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Some diabetics in Minnesota turning to black market for insulin

Plus: when fired cops win arbitration cases Minnesota; Pride parade honors Stonewall uprising; judge orders Hennepin County worker reinstated; and more.

Insulin supplies
Insulin supplies
REUTERS/Carlo Allegri

The Star Tribune’s Glenn Howatt writes, “Faced with soaring costs and insurance restrictions, Minnesota diabetics are turning to Facebook, eBay, Craigslist and other lesser-known markets where they can offer medication they no longer need and ask others for help. Reselling a prescription medication such as insulin, or even giving it away for free, is illegal under federal and state laws. Yet in certain cases, diabetics are willing to take the risk.”

For the Pioneer Press, Mara Gottfried reports, “The fates of five St. Paul police officers recently fired will likely fall to independent arbitrators. What are the chances they get their jobs back when the dust settles? In a number of recent high-profile cases in the Twin Cities, officers were reinstated to their jobs. But that’s not the outcome across the board. During the past five years, fewer than half of law enforcement workers were allowed to return to their jobs after being fired and having appealed their cases to an independent arbitrator.”

MPR’s Emily Bright and Sophia Sura write: “The annual Twin Cities Pride Parade kicked off in Minneapolis on Sunday by honoring the Stonewall uprising, which took place 50 years ago. Marchers leading the parade carried a 30-foot wide banner with the word Stonewall, decorated with signatures, personal experiences and messages to parents and Pride organizers. The Stonewall uprising served as a catalyst for the gay rights movement in America.”

A WCCO-TV story by Esme Murphy says, “When the definitive history of the gay rights movement is written, two Minnesotans could well get their own chapter. Way back in 1971, Jack Baker and Mike McConnell legally obtained a marriage in license in Mankato. … Eventually the Minnesota Supreme Court ruled against them and the U.S. Supreme Court chose not to hear their case.”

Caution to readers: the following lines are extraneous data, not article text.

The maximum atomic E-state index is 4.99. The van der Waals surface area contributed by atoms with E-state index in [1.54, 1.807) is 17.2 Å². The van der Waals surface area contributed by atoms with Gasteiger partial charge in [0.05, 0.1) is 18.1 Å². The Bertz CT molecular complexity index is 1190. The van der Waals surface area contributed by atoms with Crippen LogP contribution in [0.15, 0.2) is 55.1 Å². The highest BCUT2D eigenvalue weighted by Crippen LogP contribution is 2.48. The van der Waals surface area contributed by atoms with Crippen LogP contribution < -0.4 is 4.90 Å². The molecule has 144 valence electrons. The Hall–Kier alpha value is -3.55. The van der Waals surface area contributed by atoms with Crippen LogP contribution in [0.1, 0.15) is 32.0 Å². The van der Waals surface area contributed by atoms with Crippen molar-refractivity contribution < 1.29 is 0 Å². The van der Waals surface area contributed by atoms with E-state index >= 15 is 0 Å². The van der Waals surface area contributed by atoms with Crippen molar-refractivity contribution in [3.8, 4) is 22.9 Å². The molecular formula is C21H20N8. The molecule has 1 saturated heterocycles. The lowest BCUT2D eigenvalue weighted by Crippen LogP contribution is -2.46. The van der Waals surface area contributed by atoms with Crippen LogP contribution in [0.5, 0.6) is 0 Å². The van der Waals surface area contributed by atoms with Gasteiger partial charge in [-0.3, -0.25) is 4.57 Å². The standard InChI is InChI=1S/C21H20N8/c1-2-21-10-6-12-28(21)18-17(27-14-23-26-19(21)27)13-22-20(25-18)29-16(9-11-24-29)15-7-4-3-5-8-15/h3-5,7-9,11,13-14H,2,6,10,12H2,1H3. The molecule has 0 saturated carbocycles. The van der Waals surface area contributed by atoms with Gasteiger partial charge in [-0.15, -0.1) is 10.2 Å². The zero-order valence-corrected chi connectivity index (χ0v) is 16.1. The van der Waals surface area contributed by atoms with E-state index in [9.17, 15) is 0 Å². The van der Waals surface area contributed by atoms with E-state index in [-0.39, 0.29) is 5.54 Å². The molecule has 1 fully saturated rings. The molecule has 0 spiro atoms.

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This from the AP: “A man who has been a spokesman for a small group of armed civilians patrolling the U.S.-Mexico border was charged with impersonating a U.S. officer or employee. An indictment returned Wednesday by a grand jury in New Mexico charged James Christopher Benvie, 44, of Albany, Minn., with two counts of false impersonation of a U.S. officer or employee, federal prosecutors said in a news release Friday. He faces up to three years in prison if convicted.”

KSTP-TV reports: “Minnesota Administrative Law Judge Barbara Case ordered a Hennepin County employee reinstated to her job, with back pay, and called the firing of the employee’s co-workers ‘disconcerting’ in her ruling May 10. … Twenty-four Hennepin County workers in the Child Support Services Division were accused of falsifying their timecards last fall, and some of them chose resignation over termination. However, dismissed employee Tracy Schutt appealed her September 2018 firing to Judge Case’s courtroom and prevailed when the judge ordered the county to put her back on the job with back pay and benefits reinstated as well.”

Also from KSTP-TV: “Some young people accused of crimes are finding themselves in a tight spot when it comes to finding legal defense. A new push to make sure they’re getting representation in court is emerging from the University of St. Thomas School of Law. University of St. Thomas law professor Rachel Moran and her students are part of a burgeoning effort to not only find juveniles accused of crimes … legal representation, but also give law students crucial real-world experience in a court setting.”

Rochelle Olson of the Star Tribune says, “The next U.S. District Court session comes Thursday in the excessive force lawsuit filed by the family of Jamar Clark, who was fatally shot by Minneapolis police in November 2015. … Only the attorneys for the parties are expected to appear — not the full set of high-ranking City Hall officials who had previously been ordered to court by Davis.”

In advance of the Democrats’ first presidential primary debates, The Miami Herald’s Mary Ellen Klas says, “ … unlike many of her Democratic rivals, [Amy] Klobuchar has declined to endorse free four-year college and single-payer healthcare. She has also voted with Trump more than any of her other Senate Democratic colleagues, 29% of the time. … She has earned the reputation of being a workhorse in Congress, getting bipartisan co-sponsors on more bills than any other Democratic member.”